Exome sequencing reveals recurrent REV3L mutations in cisplatin-resistant squamous cell carcinoma of head and neck

Kie Kyon Huang, Kang Won Jang, Sangwoo Kim, Han Sang Kim, Sung Moo Kim, Hyeong Ju Kwon, Hye Ryun Kim, Hwan Jung Yun, Myung Ju Ahn, Keon Uk Park, Kalpana Ramnarayanan, John R. McPherson, Shenli Zhang, Je Keun Rhee, André L. Vettore, Kakoli Das, Takatsugu Ishimoto, Joo Hang Kim, Yoon Woo Koh, Se Hun KimEun Chang Choi, Bin Tean Teh, Steven G. Rozen, Tae Min Kim, Patrick Tan, Byoung Chul Cho

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25 Citations (Scopus)


Dacomitinib, an irreversible pan-HER inhibitor, had shown modest clinical activity in squamous cell carcinoma of head and neck (SCCHN) patients. Therefore, validated predictive biomarkers are required to identify patients most likely to benefit from this therapeutic option. To characterize the genetic landscape of cisplatin-treated SCCHN genomes and identify potential predictive biomarkers for dacomitinib sensitivity, we performed whole exome sequencing on 18 cisplatin-resistant metastatic SCCHN tumors and their matched germline DNA. Platinum-based chemotherapy elevated the mutation rates of SCCHN compared to chemotherapy-naïve SCCHNs. Cisplatin-treated SCCHN genomes uniquely exhibited a novel mutational signature characterized by C:G to A:T transversions at CCR sequence contexts that may have arisen due to error-prone translesional synthesis. Somatic mutations in REV3L, the gene encoding the catalytic subunit of DNA polymerase involved in translesional synthesis, are significantly enriched in a subset of patients who derived extended clinical benefit to dacomitinib (P = 0.04). Functional assays showed that loss-of-function of REV3L dramatically enhanced the sensitivity of SCCHN cells to dacomitinib by the loss of both translesion synthesis and homologous recombination pathways. Our data suggest that the platinum mutational signature and inactivation of REV3L may inform treatment options in patients of recurrent SCCHN.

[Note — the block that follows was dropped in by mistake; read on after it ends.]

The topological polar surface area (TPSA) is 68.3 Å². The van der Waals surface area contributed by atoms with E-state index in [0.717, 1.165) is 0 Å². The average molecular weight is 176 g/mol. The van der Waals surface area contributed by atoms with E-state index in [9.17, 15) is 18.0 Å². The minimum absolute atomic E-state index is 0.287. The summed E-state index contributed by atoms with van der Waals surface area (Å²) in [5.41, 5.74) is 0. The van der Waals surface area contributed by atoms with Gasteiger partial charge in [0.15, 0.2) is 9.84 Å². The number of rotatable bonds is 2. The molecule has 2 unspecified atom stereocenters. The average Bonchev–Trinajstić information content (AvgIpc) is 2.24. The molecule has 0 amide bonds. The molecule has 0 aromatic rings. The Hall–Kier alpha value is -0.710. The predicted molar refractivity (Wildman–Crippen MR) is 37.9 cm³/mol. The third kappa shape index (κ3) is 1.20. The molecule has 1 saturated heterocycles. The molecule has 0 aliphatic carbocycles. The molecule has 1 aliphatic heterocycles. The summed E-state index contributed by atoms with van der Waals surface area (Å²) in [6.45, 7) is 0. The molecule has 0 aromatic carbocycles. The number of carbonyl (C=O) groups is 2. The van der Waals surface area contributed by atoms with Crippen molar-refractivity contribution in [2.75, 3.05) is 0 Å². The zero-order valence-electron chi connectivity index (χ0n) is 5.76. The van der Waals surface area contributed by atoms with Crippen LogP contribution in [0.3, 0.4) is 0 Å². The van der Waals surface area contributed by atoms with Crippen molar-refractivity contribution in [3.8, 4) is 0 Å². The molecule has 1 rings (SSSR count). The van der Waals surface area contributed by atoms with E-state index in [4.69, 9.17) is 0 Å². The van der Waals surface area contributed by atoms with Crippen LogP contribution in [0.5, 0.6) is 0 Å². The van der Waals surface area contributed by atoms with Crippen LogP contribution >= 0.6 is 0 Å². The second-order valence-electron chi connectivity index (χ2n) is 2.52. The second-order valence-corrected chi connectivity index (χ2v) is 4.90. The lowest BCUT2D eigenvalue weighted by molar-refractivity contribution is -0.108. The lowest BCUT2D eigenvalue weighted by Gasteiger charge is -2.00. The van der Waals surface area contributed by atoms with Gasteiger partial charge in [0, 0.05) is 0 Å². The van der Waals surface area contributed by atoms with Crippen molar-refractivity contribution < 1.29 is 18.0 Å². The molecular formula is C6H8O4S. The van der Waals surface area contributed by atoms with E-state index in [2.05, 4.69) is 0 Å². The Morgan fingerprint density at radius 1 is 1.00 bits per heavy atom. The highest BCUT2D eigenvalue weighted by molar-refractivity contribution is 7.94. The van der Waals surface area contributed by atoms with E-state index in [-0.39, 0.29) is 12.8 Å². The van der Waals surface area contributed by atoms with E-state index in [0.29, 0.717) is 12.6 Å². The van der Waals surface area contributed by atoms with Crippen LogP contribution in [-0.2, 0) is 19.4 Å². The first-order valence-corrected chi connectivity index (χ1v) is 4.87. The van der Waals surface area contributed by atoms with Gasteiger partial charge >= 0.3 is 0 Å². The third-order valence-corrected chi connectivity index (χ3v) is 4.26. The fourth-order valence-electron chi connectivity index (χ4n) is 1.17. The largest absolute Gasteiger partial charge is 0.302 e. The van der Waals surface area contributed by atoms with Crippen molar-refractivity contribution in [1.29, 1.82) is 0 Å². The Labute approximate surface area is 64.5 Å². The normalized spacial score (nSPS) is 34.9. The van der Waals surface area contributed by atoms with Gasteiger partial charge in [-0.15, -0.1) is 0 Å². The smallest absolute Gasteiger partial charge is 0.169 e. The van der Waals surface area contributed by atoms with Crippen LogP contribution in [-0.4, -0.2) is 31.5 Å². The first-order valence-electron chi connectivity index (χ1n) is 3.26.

Original languageEnglish
Article number19552
JournalScientific reports
Publication statusPublished - 2016 Jan 21

Bibliographical note

Funding Information:
This study was supported by a grant from the Korea Health Technology R&D Project, Ministry of Health & Welfare, Republic of Korea (HI12C1440, B. C. Cho).

All Science Journal Classification (ASJC) codes

  • General


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